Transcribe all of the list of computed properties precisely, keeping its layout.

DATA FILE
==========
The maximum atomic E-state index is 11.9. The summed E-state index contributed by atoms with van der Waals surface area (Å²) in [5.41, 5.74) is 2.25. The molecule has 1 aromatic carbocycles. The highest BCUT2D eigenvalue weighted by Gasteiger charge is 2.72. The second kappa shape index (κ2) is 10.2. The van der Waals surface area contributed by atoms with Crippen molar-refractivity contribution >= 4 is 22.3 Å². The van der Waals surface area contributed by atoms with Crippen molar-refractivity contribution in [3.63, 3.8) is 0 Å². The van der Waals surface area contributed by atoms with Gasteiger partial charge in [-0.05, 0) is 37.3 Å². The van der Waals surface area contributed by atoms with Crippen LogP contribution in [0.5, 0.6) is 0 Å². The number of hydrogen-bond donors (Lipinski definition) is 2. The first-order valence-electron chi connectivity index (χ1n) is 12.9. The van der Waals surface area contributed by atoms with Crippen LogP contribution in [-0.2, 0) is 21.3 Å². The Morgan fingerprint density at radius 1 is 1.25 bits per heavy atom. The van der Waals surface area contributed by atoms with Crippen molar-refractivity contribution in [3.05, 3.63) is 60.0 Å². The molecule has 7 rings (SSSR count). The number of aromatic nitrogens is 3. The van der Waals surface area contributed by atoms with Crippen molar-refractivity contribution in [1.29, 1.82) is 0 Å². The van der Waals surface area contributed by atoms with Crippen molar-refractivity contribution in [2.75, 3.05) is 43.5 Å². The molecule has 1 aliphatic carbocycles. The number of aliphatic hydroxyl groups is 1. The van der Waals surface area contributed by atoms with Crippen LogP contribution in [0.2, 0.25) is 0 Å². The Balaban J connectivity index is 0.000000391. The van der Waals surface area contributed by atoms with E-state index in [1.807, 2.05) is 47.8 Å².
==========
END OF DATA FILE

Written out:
The maximum atomic E-state index is 11.9. The summed E-state index contributed by atoms with van der Waals surface area (Å²) in [5.41, 5.74) is 2.25. The molecule has 1 aromatic carbocycles. The highest BCUT2D eigenvalue weighted by Gasteiger charge is 2.72. The second kappa shape index (κ2) is 10.2. The van der Waals surface area contributed by atoms with Crippen molar-refractivity contribution >= 4 is 22.3 Å². The van der Waals surface area contributed by atoms with Crippen molar-refractivity contribution in [3.63, 3.8) is 0 Å². The van der Waals surface area contributed by atoms with Gasteiger partial charge in [-0.05, 0) is 37.3 Å². The van der Waals surface area contributed by atoms with Crippen LogP contribution in [0.5, 0.6) is 0 Å². The number of hydrogen-bond donors (Lipinski definition) is 2. The first-order valence-electron chi connectivity index (χ1n) is 12.9. The van der Waals surface area contributed by atoms with Crippen LogP contribution in [-0.2, 0) is 21.3 Å². The Morgan fingerprint density at radius 1 is 1.25 bits per heavy atom. The van der Waals surface area contributed by atoms with Crippen molar-refractivity contribution in [3.05, 3.63) is 60.0 Å². The molecule has 7 rings (SSSR count). The number of aromatic nitrogens is 3. The van der Waals surface area contributed by atoms with Crippen molar-refractivity contribution in [1.29, 1.82) is 0 Å². The van der Waals surface area contributed by atoms with Crippen molar-refractivity contribution in [2.75, 3.05) is 43.5 Å². The molecule has 1 aliphatic carbocycles. The number of aliphatic hydroxyl groups is 1. The van der Waals surface area contributed by atoms with Crippen LogP contribution in [0.2, 0.25) is 0 Å². The Balaban J connectivity index is 0.000000391. The van der Waals surface area contributed by atoms with E-state index in [1.807, 2.05) is 47.8 Å².